The house currently has a 3/4 inch conduit to feed the main wires coming from the power company to the breaker box. This is very much inadequate. I plan to upgrade to a much bigger breaker box. My question is what size wire should i use from the meter to the breaker box. There is no NEC or any kind of regulation here and SE wire doesnt exist here so ill just run separate wires through a new conduit.

  • 1
    Where is here?? Everyone has to follow some sort of codes. Even if it's just your utility's requirements. Jul 27, 2015 at 1:22
  • @SpeedyPetey -- some places are backwards/crazy enough to not have any sort of electrical code, although I'd be astonished if his utility didn't have requirements on services. Jul 27, 2015 at 1:27
  • Ecuador. There arent any requirements of any kind as long as you dont break the meter.
    – Learner
    Jul 27, 2015 at 2:02
  • Unless you know that the utility service is identical to the US (or another country), I think you should just talk to the utility company about how many conductors and what size. Even if there aren't formal building codes there will be local standards.
    – Hank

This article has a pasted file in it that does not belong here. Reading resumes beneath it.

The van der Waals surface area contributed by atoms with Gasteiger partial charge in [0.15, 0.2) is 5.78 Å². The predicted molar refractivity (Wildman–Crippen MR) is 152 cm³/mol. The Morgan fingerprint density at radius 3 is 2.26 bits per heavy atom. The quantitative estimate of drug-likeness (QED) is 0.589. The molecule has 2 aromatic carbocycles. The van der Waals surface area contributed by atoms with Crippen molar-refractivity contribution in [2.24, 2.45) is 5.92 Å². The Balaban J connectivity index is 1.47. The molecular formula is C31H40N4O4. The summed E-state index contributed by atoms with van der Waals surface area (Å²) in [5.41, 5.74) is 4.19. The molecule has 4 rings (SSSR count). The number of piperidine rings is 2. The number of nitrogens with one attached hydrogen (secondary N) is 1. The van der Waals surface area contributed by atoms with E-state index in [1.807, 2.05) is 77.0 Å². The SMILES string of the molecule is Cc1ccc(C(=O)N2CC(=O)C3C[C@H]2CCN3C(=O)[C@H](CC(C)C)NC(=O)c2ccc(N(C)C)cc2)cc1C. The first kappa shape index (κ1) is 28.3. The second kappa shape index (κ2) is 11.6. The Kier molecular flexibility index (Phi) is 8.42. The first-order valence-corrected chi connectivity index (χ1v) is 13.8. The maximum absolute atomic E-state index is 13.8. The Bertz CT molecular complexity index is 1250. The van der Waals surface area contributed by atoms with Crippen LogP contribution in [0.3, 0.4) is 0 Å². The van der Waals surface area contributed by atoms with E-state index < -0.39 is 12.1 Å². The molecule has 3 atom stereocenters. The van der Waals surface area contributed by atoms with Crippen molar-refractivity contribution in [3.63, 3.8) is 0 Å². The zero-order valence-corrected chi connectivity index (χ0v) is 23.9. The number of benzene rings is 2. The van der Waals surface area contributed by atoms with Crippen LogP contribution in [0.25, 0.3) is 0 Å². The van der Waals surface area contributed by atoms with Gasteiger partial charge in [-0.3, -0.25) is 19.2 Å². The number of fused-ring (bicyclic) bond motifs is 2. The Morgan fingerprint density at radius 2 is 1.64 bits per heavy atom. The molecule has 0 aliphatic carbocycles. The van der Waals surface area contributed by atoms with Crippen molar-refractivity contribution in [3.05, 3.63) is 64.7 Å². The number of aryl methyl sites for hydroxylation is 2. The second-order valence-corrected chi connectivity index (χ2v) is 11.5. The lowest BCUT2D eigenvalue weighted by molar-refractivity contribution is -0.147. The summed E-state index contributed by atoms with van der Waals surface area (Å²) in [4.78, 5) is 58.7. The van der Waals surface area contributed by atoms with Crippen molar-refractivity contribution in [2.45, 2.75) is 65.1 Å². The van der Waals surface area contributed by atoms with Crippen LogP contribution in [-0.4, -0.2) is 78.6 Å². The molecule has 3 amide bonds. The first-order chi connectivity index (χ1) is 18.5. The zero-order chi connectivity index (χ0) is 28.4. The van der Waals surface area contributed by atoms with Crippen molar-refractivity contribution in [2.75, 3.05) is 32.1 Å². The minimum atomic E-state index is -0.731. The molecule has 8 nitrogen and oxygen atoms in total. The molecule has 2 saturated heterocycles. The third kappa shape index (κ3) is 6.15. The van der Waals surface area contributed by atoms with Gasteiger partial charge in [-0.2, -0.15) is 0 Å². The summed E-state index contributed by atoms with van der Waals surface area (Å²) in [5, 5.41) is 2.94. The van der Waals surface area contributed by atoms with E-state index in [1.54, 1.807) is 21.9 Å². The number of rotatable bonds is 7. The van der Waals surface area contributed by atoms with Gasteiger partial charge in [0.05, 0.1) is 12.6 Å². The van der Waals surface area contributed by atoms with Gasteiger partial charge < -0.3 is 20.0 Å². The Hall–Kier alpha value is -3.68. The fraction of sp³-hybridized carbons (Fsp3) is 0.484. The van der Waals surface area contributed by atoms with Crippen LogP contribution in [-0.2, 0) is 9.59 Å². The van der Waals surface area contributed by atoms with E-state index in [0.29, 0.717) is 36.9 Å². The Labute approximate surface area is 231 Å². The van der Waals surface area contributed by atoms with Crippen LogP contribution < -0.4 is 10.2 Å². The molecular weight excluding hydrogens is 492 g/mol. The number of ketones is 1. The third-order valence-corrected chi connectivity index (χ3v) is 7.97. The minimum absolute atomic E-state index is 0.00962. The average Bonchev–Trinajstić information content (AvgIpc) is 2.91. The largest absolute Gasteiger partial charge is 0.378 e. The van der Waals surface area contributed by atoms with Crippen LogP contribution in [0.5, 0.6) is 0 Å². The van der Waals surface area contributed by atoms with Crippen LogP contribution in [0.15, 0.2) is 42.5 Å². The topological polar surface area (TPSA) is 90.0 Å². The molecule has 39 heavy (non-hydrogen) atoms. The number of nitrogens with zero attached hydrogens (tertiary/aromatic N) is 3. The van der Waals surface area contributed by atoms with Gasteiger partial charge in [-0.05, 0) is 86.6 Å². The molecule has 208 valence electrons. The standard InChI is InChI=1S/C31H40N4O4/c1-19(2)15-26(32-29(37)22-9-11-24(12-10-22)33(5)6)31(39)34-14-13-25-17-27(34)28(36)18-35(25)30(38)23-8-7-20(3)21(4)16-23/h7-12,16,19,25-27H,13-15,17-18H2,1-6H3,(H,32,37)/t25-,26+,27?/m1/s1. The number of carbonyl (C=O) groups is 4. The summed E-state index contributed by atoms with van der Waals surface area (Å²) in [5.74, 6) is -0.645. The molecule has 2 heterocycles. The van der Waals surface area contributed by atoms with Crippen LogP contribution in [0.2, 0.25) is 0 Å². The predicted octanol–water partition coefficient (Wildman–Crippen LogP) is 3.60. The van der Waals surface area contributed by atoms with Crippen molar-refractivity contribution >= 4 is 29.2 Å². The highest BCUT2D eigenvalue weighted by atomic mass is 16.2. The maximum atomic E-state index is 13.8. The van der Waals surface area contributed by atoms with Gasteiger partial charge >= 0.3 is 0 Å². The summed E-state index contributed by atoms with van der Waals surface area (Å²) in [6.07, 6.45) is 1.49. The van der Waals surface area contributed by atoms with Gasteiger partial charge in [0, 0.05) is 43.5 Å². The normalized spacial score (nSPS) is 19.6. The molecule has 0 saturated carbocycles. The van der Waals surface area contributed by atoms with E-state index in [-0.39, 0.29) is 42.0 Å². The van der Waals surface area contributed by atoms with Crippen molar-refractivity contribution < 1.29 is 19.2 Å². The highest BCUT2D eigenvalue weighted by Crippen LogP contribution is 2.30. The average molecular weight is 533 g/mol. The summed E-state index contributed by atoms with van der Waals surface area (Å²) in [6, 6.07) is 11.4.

Jul 27, 2015 at 3:17
  • i assure you there are no local standards. you walk down a street and you see the meters all over the place with different amp sizes for no reason, the wiring is done with plastic tape rarely do you see wire nuts. I assure you there isnt anything. So im trying to go by american standards as much as possible. Even today people steal electricity from the high tension wires. They just hook up light bulbs and stuff to it. Or they run gigantic thin extension cords across entire streets.
    – Learner
    Jul 27, 2015 at 4:28

1 Answer 1


For a 200A residential service in the US or Cananda typical would be 4/0-4/0-2/0AL or 2/0-2/0-1/0CU conductors. Either combination would normally be run in 2" conduit.

This is only scratching the surface of what you need to know to do this project. Are you aware and knowledgeable of all the other requirements/codes/etc???

  • Does this assume 120/240V single split-phase service, or would this hold true for three phase or 230V 50hz single phase as well?
    – Tester101
    Jul 27, 2015 at 1:36
  • Does that mean i could buy three separate wires two 2/O and one 1/O. If i wanted to add grounding would i need to run the ground wire out to the meter? Would that still fit in the 2 inch conduit.
    – Learner
    Jul 27, 2015 at 2:04
  • @Tester101, I think you know this applies to single-phase 120/240V services since this is a "Home Improvement" forum like it says at the top of the page. And since the original poster says there is no "NEC" or other codes one could have safely assumed he was in the US. I guess that was an incorrect assumption. Jul 27, 2015 at 19:05
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    Seeing as the question is not about a US installation I will refrain from replying further. My answer still stands with regard to a US or Canadian installation. Jul 27, 2015 at 19:07
  • @SpeedyPetey I was asking because I thought the OP might not live in the US.
    – Tester101
    Jul 27, 2015 at 19:07

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